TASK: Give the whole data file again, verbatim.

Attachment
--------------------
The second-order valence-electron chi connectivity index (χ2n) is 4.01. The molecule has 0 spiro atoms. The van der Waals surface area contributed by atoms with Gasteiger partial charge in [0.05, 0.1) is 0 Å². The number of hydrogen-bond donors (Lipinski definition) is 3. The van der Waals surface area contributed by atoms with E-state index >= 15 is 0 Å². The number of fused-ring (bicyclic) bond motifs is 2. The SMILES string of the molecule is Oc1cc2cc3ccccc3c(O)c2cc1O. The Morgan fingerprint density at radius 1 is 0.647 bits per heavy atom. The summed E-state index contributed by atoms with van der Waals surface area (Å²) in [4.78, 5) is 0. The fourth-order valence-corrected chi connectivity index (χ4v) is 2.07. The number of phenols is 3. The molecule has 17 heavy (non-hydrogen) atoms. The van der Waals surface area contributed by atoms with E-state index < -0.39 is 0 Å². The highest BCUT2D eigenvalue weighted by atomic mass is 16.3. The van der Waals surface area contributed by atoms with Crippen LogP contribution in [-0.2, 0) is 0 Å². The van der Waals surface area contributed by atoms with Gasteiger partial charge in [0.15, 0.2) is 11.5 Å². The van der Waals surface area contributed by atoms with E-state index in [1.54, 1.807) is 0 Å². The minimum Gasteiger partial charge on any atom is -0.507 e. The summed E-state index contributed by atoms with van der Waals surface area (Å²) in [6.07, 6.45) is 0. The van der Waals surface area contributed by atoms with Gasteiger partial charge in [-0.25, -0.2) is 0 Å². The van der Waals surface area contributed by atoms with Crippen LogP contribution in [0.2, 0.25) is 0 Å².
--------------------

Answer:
The second-order valence-electron chi connectivity index (χ2n) is 4.01. The molecule has 0 spiro atoms. The van der Waals surface area contributed by atoms with Gasteiger partial charge in [0.05, 0.1) is 0 Å². The number of hydrogen-bond donors (Lipinski definition) is 3. The van der Waals surface area contributed by atoms with E-state index >= 15 is 0 Å². The number of fused-ring (bicyclic) bond motifs is 2. The SMILES string of the molecule is Oc1cc2cc3ccccc3c(O)c2cc1O. The Morgan fingerprint density at radius 1 is 0.647 bits per heavy atom. The summed E-state index contributed by atoms with van der Waals surface area (Å²) in [4.78, 5) is 0. The fourth-order valence-corrected chi connectivity index (χ4v) is 2.07. The number of phenols is 3. The molecule has 17 heavy (non-hydrogen) atoms. The van der Waals surface area contributed by atoms with E-state index < -0.39 is 0 Å². The highest BCUT2D eigenvalue weighted by atomic mass is 16.3. The van der Waals surface area contributed by atoms with Crippen LogP contribution in [-0.2, 0) is 0 Å². The van der Waals surface area contributed by atoms with Gasteiger partial charge in [0.15, 0.2) is 11.5 Å². The van der Waals surface area contributed by atoms with E-state index in [1.54, 1.807) is 0 Å². The minimum Gasteiger partial charge on any atom is -0.507 e. The summed E-state index contributed by atoms with van der Waals surface area (Å²) in [6.07, 6.45) is 0. The van der Waals surface area contributed by atoms with Gasteiger partial charge in [-0.25, -0.2) is 0 Å². The van der Waals surface area contributed by atoms with Crippen LogP contribution in [0.2, 0.25) is 0 Å².